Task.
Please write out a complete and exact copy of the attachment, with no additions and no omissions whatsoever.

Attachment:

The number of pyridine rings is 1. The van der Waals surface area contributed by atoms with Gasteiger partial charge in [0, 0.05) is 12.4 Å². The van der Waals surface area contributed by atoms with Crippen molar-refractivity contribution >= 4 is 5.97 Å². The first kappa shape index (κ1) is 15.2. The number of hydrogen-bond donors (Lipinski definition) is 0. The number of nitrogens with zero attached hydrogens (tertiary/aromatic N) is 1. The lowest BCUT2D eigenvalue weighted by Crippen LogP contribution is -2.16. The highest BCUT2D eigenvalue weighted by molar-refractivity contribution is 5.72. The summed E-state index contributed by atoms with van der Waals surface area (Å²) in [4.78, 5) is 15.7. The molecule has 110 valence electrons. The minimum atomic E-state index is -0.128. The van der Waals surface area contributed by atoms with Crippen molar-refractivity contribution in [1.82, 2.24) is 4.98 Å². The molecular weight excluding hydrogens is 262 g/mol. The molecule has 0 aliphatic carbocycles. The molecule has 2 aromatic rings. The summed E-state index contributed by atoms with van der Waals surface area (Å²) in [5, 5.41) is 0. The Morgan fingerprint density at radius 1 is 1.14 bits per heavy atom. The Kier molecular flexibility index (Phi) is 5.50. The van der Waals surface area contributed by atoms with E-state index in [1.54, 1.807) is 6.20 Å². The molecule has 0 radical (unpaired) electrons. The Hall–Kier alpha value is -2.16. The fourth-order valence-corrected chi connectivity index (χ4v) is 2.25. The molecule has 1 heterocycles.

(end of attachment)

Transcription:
The number of pyridine rings is 1. The van der Waals surface area contributed by atoms with Gasteiger partial charge in [0, 0.05) is 12.4 Å². The van der Waals surface area contributed by atoms with Crippen molar-refractivity contribution >= 4 is 5.97 Å². The first kappa shape index (κ1) is 15.2. The number of hydrogen-bond donors (Lipinski definition) is 0. The number of nitrogens with zero attached hydrogens (tertiary/aromatic N) is 1. The lowest BCUT2D eigenvalue weighted by Crippen LogP contribution is -2.16. The highest BCUT2D eigenvalue weighted by molar-refractivity contribution is 5.72. The summed E-state index contributed by atoms with van der Waals surface area (Å²) in [4.78, 5) is 15.7. The molecule has 110 valence electrons. The minimum atomic E-state index is -0.128. The van der Waals surface area contributed by atoms with Crippen molar-refractivity contribution in [1.82, 2.24) is 4.98 Å². The molecular weight excluding hydrogens is 262 g/mol. The molecule has 0 aliphatic carbocycles. The molecule has 2 aromatic rings. The summed E-state index contributed by atoms with van der Waals surface area (Å²) in [5, 5.41) is 0. The Morgan fingerprint density at radius 1 is 1.14 bits per heavy atom. The Kier molecular flexibility index (Phi) is 5.50. The van der Waals surface area contributed by atoms with E-state index in [1.54, 1.807) is 6.20 Å². The molecule has 0 radical (unpaired) electrons. The Hall–Kier alpha value is -2.16. The fourth-order valence-corrected chi connectivity index (χ4v) is 2.25. The molecule has 1 heterocycles.